As you follow the discourse, Jesus seems purposely avoiding the issues that were distressing her, but immediately points her to heavenly things. He tells her he's still leaving and going to heaven. It was afterward that she would realize the dividends that lay beyond her tears were unmeasurable. In the Providences of God these things must be, 2Co 4:15  For all things are for your sakes, that the abundant grace might through the thanksgiving of many redound to the glory of God.
2Co 4:16  For which cause we faint not; but though our outward man perish, yet the inward man is renewed day by day.
2Co 4:17  For our light affliction, which is but for a moment, worketh for us a far more exceeding and eternal weight of glory;
2Co 4:18  While we look not at the things which are seen, but at the things which are not seen: for the things which are seen are temporal; but the things which are not seen are eternal.

My dear friend, if the things which are seen are troubling you, take heart, they are temporal. Turn your eyes heavenward, to all those things near you that are not seen, for they are eternal and weighty with glory.

Perhaps by providence you have found yourself reading this blog, but you are in a place obscure to the Gospel, you find these things strange to your ears. My wife reminded me of this the other day, that it is very possible in today's technology one could find this blog and wonder what these things mean. Let me explain,  Co 15:1  Moreover, brethren, I declare unto you the gospel which I preached unto you, which also ye have received, and wherein ye stand;
1Co 15:2  By which also ye are saved, if ye keep in memory what I preached unto you, unless ye have believed in vain.
1Co 15:3  For I delivered unto you first of all that which I also received, how that Christ died for our sins according to the scriptures;
1Co 15:4  And that he was buried, and that he rose again the third day according to the scriptures:
Rom 10:9  That if thou shalt confess with thy mouth the Lord Jesus, and shalt believe in thine heart that God hath raised him from the dead, thou shalt be saved.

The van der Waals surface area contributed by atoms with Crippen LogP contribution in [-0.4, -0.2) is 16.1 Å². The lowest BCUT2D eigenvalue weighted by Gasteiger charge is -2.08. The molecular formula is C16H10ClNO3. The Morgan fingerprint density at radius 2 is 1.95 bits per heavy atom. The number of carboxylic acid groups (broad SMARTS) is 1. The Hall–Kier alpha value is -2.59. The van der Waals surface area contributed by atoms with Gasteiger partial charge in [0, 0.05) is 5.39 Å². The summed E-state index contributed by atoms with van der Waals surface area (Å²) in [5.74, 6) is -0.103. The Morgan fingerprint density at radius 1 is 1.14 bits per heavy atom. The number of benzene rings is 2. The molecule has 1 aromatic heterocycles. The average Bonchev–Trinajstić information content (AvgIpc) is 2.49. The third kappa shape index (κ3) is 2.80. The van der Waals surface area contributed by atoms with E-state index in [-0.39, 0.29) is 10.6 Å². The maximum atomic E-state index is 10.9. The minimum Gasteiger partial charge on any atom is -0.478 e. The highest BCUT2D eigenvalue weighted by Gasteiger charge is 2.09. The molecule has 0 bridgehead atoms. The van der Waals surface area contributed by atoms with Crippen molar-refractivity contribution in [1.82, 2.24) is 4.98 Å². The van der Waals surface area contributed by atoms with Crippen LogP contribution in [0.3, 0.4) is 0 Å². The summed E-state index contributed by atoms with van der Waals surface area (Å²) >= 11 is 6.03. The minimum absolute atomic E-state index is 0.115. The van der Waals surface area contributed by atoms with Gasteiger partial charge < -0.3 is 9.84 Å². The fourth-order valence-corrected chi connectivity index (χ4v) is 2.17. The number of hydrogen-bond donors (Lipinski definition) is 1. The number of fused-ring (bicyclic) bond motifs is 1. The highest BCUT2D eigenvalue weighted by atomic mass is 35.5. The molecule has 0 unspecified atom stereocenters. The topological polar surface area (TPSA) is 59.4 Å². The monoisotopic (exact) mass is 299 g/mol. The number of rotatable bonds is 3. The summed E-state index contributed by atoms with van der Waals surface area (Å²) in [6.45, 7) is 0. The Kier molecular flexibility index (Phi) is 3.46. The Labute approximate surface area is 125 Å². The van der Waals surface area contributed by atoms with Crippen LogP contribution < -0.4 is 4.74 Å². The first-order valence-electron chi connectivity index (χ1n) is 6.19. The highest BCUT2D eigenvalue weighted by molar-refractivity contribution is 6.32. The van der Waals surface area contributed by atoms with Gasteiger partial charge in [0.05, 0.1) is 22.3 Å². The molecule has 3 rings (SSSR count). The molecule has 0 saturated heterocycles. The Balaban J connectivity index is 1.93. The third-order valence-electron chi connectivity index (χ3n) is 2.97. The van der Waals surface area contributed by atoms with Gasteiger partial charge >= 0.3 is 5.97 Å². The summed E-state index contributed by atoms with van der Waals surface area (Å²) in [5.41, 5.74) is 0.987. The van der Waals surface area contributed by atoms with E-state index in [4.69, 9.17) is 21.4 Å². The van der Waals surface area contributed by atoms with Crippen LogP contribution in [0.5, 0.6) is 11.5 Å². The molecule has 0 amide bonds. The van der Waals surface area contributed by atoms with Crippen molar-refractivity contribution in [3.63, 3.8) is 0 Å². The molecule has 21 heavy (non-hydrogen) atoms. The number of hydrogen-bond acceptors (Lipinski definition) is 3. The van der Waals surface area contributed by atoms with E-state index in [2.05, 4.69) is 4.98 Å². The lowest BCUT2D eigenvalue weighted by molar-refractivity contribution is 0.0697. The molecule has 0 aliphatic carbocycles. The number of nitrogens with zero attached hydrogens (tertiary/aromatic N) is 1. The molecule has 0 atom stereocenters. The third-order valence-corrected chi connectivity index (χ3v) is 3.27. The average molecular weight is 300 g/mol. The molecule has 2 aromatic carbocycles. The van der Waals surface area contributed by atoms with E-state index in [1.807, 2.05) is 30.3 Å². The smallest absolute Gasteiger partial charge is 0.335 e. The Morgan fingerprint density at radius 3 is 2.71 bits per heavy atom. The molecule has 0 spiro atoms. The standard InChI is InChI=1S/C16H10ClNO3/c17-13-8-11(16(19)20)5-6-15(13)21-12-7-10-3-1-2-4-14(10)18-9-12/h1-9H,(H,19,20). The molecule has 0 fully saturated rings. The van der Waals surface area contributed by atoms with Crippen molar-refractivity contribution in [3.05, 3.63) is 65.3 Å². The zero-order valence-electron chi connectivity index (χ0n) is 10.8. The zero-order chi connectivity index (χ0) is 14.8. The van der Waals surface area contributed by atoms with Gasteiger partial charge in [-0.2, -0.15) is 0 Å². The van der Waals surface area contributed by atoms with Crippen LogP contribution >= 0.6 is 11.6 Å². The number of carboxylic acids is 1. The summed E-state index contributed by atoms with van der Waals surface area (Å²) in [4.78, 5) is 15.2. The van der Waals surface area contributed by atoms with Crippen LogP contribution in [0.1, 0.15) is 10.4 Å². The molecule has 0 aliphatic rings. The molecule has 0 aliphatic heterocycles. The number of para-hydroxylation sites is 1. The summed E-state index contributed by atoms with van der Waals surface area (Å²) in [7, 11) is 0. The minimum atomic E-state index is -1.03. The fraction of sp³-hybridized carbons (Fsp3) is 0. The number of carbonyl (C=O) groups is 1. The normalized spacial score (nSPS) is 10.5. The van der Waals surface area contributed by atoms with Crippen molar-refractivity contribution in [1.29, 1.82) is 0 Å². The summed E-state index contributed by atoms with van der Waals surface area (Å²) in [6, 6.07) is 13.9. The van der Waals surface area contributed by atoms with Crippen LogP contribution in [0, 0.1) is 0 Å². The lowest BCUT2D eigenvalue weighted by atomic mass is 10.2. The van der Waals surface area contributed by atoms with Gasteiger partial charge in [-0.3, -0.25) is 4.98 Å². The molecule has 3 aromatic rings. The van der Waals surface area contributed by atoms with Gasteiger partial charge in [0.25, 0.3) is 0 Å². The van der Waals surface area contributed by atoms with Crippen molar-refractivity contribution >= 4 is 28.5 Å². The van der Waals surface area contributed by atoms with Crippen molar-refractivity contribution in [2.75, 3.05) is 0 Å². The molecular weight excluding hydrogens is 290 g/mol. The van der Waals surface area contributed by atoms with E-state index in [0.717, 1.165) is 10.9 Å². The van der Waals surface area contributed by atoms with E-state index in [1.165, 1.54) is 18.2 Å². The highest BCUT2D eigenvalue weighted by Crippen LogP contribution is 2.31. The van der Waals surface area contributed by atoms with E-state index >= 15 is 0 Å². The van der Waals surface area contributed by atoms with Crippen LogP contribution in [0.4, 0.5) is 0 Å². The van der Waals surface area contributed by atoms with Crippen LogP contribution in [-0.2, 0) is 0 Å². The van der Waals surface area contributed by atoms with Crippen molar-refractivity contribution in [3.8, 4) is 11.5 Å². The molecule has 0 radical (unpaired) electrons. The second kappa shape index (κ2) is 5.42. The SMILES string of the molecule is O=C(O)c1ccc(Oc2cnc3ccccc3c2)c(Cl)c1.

Rom 10:10  For with the heart man believeth unto righteousness; and with the mouth confession is made unto salvation.   
Rom 10:13  For whosoever shall call upon the name of the Lord shall be saved.  

If you find yourself attracted to these words, something in you inquiring, yearning for more understanding; follow it. Turn upward to heaven and ask for help! A simple cry for help will catch the ear of God. There may be no light around you, cry for help, God will move nations to reach a soul that cries out to him for help.

May the Grace of God be upon each of you,




Wednesday, January 4, 2017

"Christian Unity"

As a Facebook user I have taken notice of what seems to be an unusual number of posts calling for Christian Unity in one manner of phrase or another. I have read so called prophetic messages giving warning of coming divisive factions.  As I have followed this for a while now and viewed the associated comments, it seems it might be of interest to write about these issues.

Facebook is a wonderful tool, but it can be a troublesome one. I would liken it to the use of a gun, guns are wonderful items, but you do need to know how to use one safely and effectively. Using a gun carelessly can hurt you and others, but used properly can be very enjoyable and life saving. Facebook as well can help or hurt, so caution is recommended with it's use. Because of the nature of Facebook I have chosen to use my blog as the venue to address this subject.

So what is Church unity? Perhaps it is better stated, what do we mean when we call for Church unity? It seems mostly what I hear is some variation of loving one another and agreeing to get along. Sometimes you hear something like, we just need to preach Jesus and lay aside all our disagreements. Then at other times it is said we need to agree on the all important things and the secondary things can be overlooked.

There is an element of truth in all of those statements. We do need to love one another and get along. We do need to preach Jesus and there are some things that are of the utmost importance. But those statements are surface statements and give very little substance to the issue.

Loving one another carries many aspects, sometimes loves requires confrontation. And if you are going to preach Jesus, I need to know what you believe about Jesus to be able to walk with you. So, this Church unity gets a bit more complicated than those surface statements that have a nice ring to them.

Paul does tell us in 1Co 1:10  Now I beseech you, brethren, by the name of our Lord Jesus Christ, that ye all speak the same thing, and that there be no divisions among you; but that ye be perfectly joined together in the same mind and in the same judgment.
1Co 1:11  For it hath been declared unto me of you, my brethren, by them which are of the house of Chloe, that there are contentions among you.